• Denatured alcohol:  the most noticeable difference with mineral spirits is that it appears as a purple liquid while mineral spirits tend to be clear;
  • Acetone:  think nail polish remover.  They are actually quite different, even though both are used as a paint thinner.  Acetone is more commonly used to thin lacquers; and,
  • Turpentine.

If you barbecue and use a charcoal lighter fluid, you know this can serve as a substitute, too.  It’s actually a rebranded mineral spirits to identify its specific use.

Used as a solvent, mineral spirits can be applied to woods to cut through grime and build-ups from polish, wax, and oils.  It’s actually a common practice to clean woods with mineral spirits before adding a stain or paint.  Sand the surface smooth, soak a clean cloth in the spirits, wipe down the dusty surface, and you will be ready for staining or painting.

Although used for the same purpose to thin paints, mineral spirits and turpentine are not the same.  Turpentine comes from pine tree distillation, while mineral spirits are a petroleum distillate.

Mineral spirits are not food safe and should not be used anywhere near food.  However, if you have decided to refinish your chopping board, you can use mineral spirits to clean the board and remove any kitchen grime before you apply mineral oil as your new finish.

What Are The Differences Between Mineral Oil and Mineral Spirits?

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Now that we know what the two of them are, it’s pretty easy to tell the differences.  While both of them are petroleum-related, and both have the word “mineral” in the name, the commonality pretty much stops there.

  • Both are clear and colorless, but while mineral oil is odorless, you all know the smell of mineral spirits, also called mineral turpentine (as distinguished from plant-based turpentine).  However, if you are willing to pay extra, you can purchase an odor-free mineral spirits ($10 per gallon vs $15 per gallon for the odor-free).
  • Mineral oil is food safe, while mineral spirits are definitely not.  While mineral spirits might have a place in the refinishing of a cutting board, it is only to clean it and prepare it for a new finish, which could be mineral oil.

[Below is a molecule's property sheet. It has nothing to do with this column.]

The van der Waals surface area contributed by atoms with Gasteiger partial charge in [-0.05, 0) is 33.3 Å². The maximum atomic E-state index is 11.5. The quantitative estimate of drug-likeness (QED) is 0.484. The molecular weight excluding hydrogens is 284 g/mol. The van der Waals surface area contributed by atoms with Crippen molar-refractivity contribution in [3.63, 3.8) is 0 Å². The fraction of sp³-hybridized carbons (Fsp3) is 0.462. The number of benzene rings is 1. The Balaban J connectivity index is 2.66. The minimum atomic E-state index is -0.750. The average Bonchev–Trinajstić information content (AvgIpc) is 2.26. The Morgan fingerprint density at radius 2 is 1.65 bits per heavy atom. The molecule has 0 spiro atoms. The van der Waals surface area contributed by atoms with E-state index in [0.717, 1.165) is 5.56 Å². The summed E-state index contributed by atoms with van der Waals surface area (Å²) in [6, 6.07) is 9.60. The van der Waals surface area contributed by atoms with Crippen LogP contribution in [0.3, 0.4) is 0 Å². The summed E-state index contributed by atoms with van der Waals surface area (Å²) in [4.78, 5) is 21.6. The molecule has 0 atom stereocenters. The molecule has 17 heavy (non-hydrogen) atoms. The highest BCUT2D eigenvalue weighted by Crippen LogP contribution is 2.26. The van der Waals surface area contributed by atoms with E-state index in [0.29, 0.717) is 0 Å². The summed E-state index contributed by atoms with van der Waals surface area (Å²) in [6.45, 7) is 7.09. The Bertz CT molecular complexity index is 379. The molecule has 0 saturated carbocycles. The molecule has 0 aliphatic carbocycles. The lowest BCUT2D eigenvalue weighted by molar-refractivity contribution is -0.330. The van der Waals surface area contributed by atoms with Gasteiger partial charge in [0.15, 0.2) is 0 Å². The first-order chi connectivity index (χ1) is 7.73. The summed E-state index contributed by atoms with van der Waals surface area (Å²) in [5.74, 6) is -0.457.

• While each of them is technically flammable, mineral oil is much less so.  Its flash point is around 234 degrees Fahrenheit, and as such can’t be called explosive; mineral spirits has a flash point just over 100 degrees Fahrenheit, and is flammable when exposed to an open flame or sparks.
  • Mineral oil will not thin oil-based paints or clean your paint brush; mineral spirits does both.
  • Mineral oil can be ingested, or when mixed with wax be applied to your skin; mineral spirits should never be ingested, although it can be used to clean your hands of stain or paint without harming you.  And, after doing so, you can use a skin moisturizer made with mineral oil to treat your hands.
  • Mineral oil with wax and additives that becomes Vicks Vaporub can help treat a cold; mineral spirits has no such quality.
  • Both have a part to play in furniture restoration – mineral spirits to help strip the furniture of its old finish, polish and wax buildup, and grime; mineral oil as the finish once the old one has been removed.

The nature of this article and its subject matter did not lend itself to the use of videos to enhance the message or the answer to the main question.  So, we have none to recommend to you today.  The answer, though, is clear enough that video demonstrations really aren’t necessary.

Different, not interchangeable, but each can play a part in some woodworking projects.  The differences are stark, and you don’t want to confuse one for the other.  However, each has a place in your woodworking shop, and you should keep some of both handy for when you need to use their strengths.